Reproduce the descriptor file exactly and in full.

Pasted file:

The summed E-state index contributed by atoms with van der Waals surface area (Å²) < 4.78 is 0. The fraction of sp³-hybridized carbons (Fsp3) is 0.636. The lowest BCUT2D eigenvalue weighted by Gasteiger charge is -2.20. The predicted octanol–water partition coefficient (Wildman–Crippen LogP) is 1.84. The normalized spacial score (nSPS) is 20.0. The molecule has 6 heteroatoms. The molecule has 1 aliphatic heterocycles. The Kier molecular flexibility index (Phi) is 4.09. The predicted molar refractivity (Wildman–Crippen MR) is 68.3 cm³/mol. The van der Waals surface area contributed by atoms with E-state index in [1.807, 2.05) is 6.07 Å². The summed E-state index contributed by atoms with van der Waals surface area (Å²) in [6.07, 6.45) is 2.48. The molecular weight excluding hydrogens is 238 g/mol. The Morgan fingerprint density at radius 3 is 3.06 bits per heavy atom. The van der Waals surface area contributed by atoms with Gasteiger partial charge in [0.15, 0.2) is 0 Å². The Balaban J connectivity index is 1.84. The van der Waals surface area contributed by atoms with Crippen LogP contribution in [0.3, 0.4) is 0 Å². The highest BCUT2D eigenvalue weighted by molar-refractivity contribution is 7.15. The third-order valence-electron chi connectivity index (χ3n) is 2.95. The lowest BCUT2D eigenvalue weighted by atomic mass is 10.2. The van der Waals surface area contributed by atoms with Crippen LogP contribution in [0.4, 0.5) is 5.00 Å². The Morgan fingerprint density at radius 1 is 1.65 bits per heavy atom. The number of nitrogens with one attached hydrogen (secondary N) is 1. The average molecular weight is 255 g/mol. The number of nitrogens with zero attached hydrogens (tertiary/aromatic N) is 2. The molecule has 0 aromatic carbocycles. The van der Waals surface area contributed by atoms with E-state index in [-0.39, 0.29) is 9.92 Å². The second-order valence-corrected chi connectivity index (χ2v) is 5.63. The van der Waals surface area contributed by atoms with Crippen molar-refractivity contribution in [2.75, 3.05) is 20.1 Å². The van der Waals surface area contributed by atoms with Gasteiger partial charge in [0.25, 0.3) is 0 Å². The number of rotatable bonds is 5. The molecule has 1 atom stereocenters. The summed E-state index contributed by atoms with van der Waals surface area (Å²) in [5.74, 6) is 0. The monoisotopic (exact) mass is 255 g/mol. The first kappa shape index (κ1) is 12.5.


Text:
The summed E-state index contributed by atoms with van der Waals surface area (Å²) < 4.78 is 0. The fraction of sp³-hybridized carbons (Fsp3) is 0.636. The lowest BCUT2D eigenvalue weighted by Gasteiger charge is -2.20. The predicted octanol–water partition coefficient (Wildman–Crippen LogP) is 1.84. The normalized spacial score (nSPS) is 20.0. The molecule has 6 heteroatoms. The molecule has 1 aliphatic heterocycles. The Kier molecular flexibility index (Phi) is 4.09. The predicted molar refractivity (Wildman–Crippen MR) is 68.3 cm³/mol. The van der Waals surface area contributed by atoms with E-state index in [1.807, 2.05) is 6.07 Å². The summed E-state index contributed by atoms with van der Waals surface area (Å²) in [6.07, 6.45) is 2.48. The molecular weight excluding hydrogens is 238 g/mol. The Morgan fingerprint density at radius 3 is 3.06 bits per heavy atom. The van der Waals surface area contributed by atoms with Gasteiger partial charge in [0.15, 0.2) is 0 Å². The Balaban J connectivity index is 1.84. The van der Waals surface area contributed by atoms with Crippen LogP contribution in [0.3, 0.4) is 0 Å². The highest BCUT2D eigenvalue weighted by molar-refractivity contribution is 7.15. The third-order valence-electron chi connectivity index (χ3n) is 2.95. The lowest BCUT2D eigenvalue weighted by atomic mass is 10.2. The van der Waals surface area contributed by atoms with Crippen LogP contribution in [0.4, 0.5) is 5.00 Å². The Morgan fingerprint density at radius 1 is 1.65 bits per heavy atom. The number of nitrogens with one attached hydrogen (secondary N) is 1. The average molecular weight is 255 g/mol. The number of nitrogens with zero attached hydrogens (tertiary/aromatic N) is 2. The molecule has 0 aromatic carbocycles. The van der Waals surface area contributed by atoms with E-state index in [-0.39, 0.29) is 9.92 Å². The second-order valence-corrected chi connectivity index (χ2v) is 5.63. The van der Waals surface area contributed by atoms with Crippen molar-refractivity contribution in [2.75, 3.05) is 20.1 Å². The van der Waals surface area contributed by atoms with Gasteiger partial charge in [0.25, 0.3) is 0 Å². The number of rotatable bonds is 5. The molecule has 1 atom stereocenters. The summed E-state index contributed by atoms with van der Waals surface area (Å²) in [5.74, 6) is 0. The monoisotopic (exact) mass is 255 g/mol. The first kappa shape index (κ1) is 12.5.